BOISE — A bill to authorize and encourage school districts to implement school gun safety classes in schools has cleared the Senate Education Committee in a unanimous vote.
Sponsor Rep. Ron Nate, R-Rexburg, introduced the bill, which earlier cleared the House by a wide margin, to the Senate Education Committee on Monday. He opened by citing reporting of recent accidental shootings an Alaska and Alabama in which children who found firearms were killed.
Nate noted that about two-thirds of Idaho households have guns in them, well above the national average.
“Even if kids don’t have guns in their homes, there’s a significant chance they will encounter them in their friends’ homes or other situations,” he said. “… Teaching kids the proper dangers and precautions will help keep them and their classmates safe.”
Nate told the committee scientific studies had confirmed that such programs are highly effective.
“The programs have demonstrated success,” Nate said. “According to the Centers for Disease Control, the NRA’s Eddie Eagle program has reduced incidental firearm-related deaths among their participants by 80 percent.”
But there does not appear to be any CDC study, or any other scientific study, showing the Eddie Eagle program reduced the number of accidental child shootings or deaths from child shootings by 80 percent or by any amount. Nate did not respond to a request for a citation of the study by press time.
The figure appears to come from an NRA “frequently asked questions” section about the program, which notes that since the program was created fatal firearms accidents among children in the target age group of the program had dropped by 80 percent. That’s the statistic for the overall age group, not just those who has participated in the program.
“NRA feels that gun accident prevention programs such as Eddie Eagle are a significant factor in that decline,” the FAQ notes.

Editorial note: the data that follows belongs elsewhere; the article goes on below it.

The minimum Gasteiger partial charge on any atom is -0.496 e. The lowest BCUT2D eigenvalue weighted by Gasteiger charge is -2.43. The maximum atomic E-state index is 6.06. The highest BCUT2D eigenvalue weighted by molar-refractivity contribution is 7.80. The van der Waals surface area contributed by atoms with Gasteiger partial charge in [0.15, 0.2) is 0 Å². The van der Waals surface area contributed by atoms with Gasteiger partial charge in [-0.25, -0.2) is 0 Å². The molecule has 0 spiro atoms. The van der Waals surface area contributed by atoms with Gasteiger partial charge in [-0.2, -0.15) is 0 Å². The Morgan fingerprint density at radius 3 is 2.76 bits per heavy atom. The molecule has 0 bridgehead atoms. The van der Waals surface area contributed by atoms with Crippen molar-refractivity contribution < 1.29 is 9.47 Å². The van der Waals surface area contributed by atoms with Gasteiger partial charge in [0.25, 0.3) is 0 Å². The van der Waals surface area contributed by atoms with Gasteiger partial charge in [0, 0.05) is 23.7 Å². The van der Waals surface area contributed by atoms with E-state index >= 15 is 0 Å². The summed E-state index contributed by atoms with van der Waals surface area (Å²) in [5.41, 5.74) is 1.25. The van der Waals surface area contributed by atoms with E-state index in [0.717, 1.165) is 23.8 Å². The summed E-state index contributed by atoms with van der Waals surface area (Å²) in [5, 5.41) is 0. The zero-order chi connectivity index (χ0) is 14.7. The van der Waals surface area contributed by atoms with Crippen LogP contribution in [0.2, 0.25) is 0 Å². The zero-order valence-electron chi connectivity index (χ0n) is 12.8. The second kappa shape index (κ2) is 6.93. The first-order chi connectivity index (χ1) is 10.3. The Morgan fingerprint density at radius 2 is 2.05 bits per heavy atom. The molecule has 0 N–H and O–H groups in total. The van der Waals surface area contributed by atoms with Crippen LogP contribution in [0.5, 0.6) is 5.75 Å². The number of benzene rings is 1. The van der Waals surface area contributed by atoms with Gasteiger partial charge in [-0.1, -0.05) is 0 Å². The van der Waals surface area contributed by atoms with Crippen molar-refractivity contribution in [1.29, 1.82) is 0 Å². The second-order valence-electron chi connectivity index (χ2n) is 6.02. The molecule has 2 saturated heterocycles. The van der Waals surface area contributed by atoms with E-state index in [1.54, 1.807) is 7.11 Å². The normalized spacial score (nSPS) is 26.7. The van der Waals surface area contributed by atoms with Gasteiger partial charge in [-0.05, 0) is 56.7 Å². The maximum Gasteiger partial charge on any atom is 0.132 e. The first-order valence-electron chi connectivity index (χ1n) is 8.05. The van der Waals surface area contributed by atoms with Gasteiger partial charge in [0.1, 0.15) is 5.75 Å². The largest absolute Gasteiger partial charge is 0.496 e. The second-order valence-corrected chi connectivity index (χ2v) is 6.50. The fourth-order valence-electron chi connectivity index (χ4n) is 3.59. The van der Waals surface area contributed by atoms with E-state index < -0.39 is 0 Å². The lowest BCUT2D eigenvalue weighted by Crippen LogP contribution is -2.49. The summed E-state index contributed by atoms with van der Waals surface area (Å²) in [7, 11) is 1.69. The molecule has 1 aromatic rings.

There are other possible contributors to such a decline, including a reduction in children’s access to firearms. During the period the Eddie Eagle program has been in operation, there was a significant reduction in the number of homes with firearms. The number dropped from about half of homes nation-wide in 1988 to about one-third in 2016, according to polling data.
On the other hand, there do not appear to be any studies showing that firearm safety classes increase the number of accidental discharges or fatal accidents among children, or that such classes produce other negative effects.
Nate emphasized that the bill would encourage classes that teach safety rules around firearms, not actual shooting training.
“We’re not teaching kids how to use and handle guns and to shoot,” he said. “It’s about gun safety.”
Particularly at young ages, Nate said, such classes emphasize that children who encounter guns should stop, not touch the gun, leave the area and inform adults.
The bill next heads to the Senate floor, its last stop before Gov. C.L. “Butch” Otter’s desk.
Reporter Bryan Clark can be reached at 208-542-6751.